Life In LC

Growing up Italian – Rosa Mariotti

in Columns/Eat/Firehose/Growing Up Italian/Headline Feed/Latest/Rotator
DSCF2659
A farmer’s life. Perugia, Italy, 1960.

Growing up in Umbria, the green region and heart of Italy, I had a pretty uneventful childhood. Or so I thought. I really never appreciated my origins until I detached myself from them. Things I took for granted growing up Italian, have now become treasured experiences. Flavors, smells and memories, are part of my repertoire of sensory recalls I hope never to lose.

But let’s start from the beginning. I was born as Rosalinda Mariotti, no middle names, in Perugia, Italy, in the 60’s. When one is born Italian, he/she is supposed to like coffee, wine and animal organs (in this order) as if it were part of the natural genetic patrimony. Just like Art or History! Therefore, like all Italians, I always had a natural fascination with food. Any food.

DSCF3963
Mom and Dad on their Engagement day. 1964.

My mom was a good cook, but my grandmothers were the greatest. Two different personalities: on my dad’s side, a more relaxed, easy going Nonna who cooked more out of obligation than pleasure; on my mom’s side, Nunzia the real food-police–perfection with each bite. As for many things in life, finding the good balance is key. Cooking is no exception, for sure. You could say I’m a late bloomer. I did not really discovered the real joy in cooking until I moved here, to Eugene in 1996 and started attending Lane Community College and its Hospitality Management Program.  Like Julia Child would say: Until then, I just ate.

Learning a new language has also given me a new soul. A NEW perspective on my OLD life. Being so far from my native land I have developed a new vision on traditional Italian food. The hardship of leaving my family behind came with an unexpected reward: the gift of getting to know myself. Someone once told me

“It’s only when you get really lost, that you can find yourself.”

So it goes for me—being totally alone in a foreign country, I found my passion, the key to my inner happiness and emotional balance.  It wasn’t were I had been looking all along: it wasn’t through fancy clothes or strolling on exotic beaches. It was through food. Simple, earthy, traditional food from my childhood cooked with love for the ones I care about.

One could say my family had the first SELFIE ever, in 1974. Trasimeno lake, Perugia. Italy. I’m the one on the bottom right.

Fast forward almost 20 years since the first time I landed in Eugene and I am finally the person I was meant to be all along. My life revolves around food and I’m happy. Cooking as a professional is more than a job: it’s a lifestyle: Physically demanding, stressful,  packed with adrenaline rush…not to mention the sugar high.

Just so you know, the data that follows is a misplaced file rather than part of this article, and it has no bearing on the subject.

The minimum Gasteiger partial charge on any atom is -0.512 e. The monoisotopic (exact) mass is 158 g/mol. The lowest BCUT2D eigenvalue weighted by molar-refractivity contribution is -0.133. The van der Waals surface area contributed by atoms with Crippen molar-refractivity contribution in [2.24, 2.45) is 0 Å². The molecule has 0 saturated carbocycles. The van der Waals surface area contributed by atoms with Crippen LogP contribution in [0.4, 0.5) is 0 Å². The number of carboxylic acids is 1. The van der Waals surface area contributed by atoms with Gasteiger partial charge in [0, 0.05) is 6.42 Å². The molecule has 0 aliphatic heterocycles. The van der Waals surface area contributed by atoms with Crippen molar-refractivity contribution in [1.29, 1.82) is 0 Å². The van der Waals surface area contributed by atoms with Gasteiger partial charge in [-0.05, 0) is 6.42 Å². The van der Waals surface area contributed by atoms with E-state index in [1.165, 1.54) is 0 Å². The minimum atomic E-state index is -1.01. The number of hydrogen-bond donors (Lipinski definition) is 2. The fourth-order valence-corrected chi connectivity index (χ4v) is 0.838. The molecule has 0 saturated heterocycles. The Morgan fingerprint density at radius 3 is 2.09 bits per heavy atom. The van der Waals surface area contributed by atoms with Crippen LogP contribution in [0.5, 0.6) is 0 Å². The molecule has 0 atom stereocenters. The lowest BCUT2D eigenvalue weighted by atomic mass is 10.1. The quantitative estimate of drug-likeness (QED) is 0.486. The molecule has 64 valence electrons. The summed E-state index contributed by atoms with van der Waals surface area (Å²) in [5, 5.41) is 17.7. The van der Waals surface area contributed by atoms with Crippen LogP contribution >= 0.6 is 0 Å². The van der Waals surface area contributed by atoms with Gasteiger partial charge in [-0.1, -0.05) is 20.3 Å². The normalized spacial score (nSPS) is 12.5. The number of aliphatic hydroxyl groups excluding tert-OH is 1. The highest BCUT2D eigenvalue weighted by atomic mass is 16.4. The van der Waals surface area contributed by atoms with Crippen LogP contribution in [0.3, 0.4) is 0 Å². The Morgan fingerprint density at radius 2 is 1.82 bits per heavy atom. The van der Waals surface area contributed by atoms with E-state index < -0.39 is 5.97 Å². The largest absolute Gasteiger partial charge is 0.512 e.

summer2013rosamariotti
Teaching in the Continuing Education Program at Lane Community College.

I can’t describe the soul-satisfying sensations that overcome me when I see the positive reactions of someone who just tasted my food. I couldn’t possibly attach a price tag to it. These days I manage a kitchen for a local school district where the emphasis is on child nutrition and serving healthy, local food, cooked with love. I also teach Traditional Italian cooking classes for Lane Community College, where I returned after almost 2 decades from my first graduation, and got a second degree in Baking and Pastry.

I embraced and learned to adore Eugene and its plethora of local, natural products and the producers who remind me of the ones I left in Umbria.

OLYMPUS DIGITAL CAMERA
“Life is a combination of PASTA and Magic” Federico Fellini, Italian Cinematographer.

My goal, with this column is to have you, the reader, feel what I felt growing up in Italy. I hope my recipes will allow you to taste what I tasted growing up so that you experience some of what I did.

My goal is to transmit the incredible gratitude and appreciation I have for the source of everything I eat, whether it comes from an animal or the hard labor of a farmer. Only then, will I feel that I’ve served this local community, while also making my parents  and grandparents really proud of the childhood, traditions and respect  for food they have given me.

Until next time, Mangia! and Ciao!

Latest from Columns

Go to Top